We’ve been through over 18 months of a worldwide pandemic. In the meantime, scientists have been working hard to gather new data regarding the impact of the virus on the human body and brain. The discoveries are raising serious questions regarding the long-term impacts of the sickness on biological processes like aging.
Extra evidence came in, revealing how the virus could affect both the body and brain for many months or longer after infection.
In August of this year, a large-scale, preliminary study looked into the brain changes in people who dealt with COVID-19, and the results captivated the neuroscience community in particular.
In the analysis, researchers relied on an existing database known as the UK Biobank. It contains brain imagery from over 45,000 people in the United Kingdom, all going back to seven years ago.
The information stored in the database is extremely useful because it worked as a baseline, starting point for comparing the pre-pandemic situation with the current status.
The researchers studied the data and then brought back patients who were diagnosed with COVID-19 for extra brain scans.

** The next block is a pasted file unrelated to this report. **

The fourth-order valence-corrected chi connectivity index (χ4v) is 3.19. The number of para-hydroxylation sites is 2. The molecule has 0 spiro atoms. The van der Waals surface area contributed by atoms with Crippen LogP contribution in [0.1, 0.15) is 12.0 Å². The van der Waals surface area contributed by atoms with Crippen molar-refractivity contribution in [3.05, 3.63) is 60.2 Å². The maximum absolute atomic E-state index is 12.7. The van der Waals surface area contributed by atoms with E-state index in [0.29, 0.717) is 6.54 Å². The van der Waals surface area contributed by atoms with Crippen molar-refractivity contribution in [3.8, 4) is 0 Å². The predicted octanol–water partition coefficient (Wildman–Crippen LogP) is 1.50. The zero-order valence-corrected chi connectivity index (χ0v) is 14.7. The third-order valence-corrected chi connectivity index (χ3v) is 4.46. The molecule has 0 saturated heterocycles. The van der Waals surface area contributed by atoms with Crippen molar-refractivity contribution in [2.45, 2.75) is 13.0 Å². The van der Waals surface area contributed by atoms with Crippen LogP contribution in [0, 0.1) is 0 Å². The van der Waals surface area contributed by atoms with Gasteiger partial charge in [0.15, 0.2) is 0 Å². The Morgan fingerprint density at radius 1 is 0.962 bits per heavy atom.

They compared COVID-19 patients with people who never contracted the virus, taking into account parameters like age, sex, baseline test date plus study location, and common risk factors for disease like health variables and socioeconomic status. Those measures were taken to make sure that the scientists were comparing similar individuals, thus achieving unbiased results.
The team discovered marked differences in gray matter, which contains the cell bodies of neurons, which have to deal with processing information in the brain, between healthy individuals and covid-struck ones.
Curiously, the thickness of the gray matter tissue in brain regions called the frontal, and temporal lobes were reduced in COVID-affected patients, with obvious differences from the group that never contracted the virus.
In normal, healthy patients, it’s natural to see some shifts in gray matter volume or thickness after some time passes, but the modifications were considerably more severe in those who’ve been infected with COVID-19.
Curiously, when the researchers separated those who experienced severe episodes of the sickness from those who had milder forms of COVID, the results were very similar.
To put it simply, those who’ve been infected by the virus manifested a loss of brain volume even when the disease was in a mild form, not requiring hospitalization.
Ultimately, researchers also analyzed modifications in the cognitive capabilities of patients and discovered that those who dealt with the sickness processed information slower than those who stayed safe from it.
Though it’s hard to put a label on the research right away, as it hasn’t been peer-reviewed yet, it certainly raised some serious questions to the scientific community.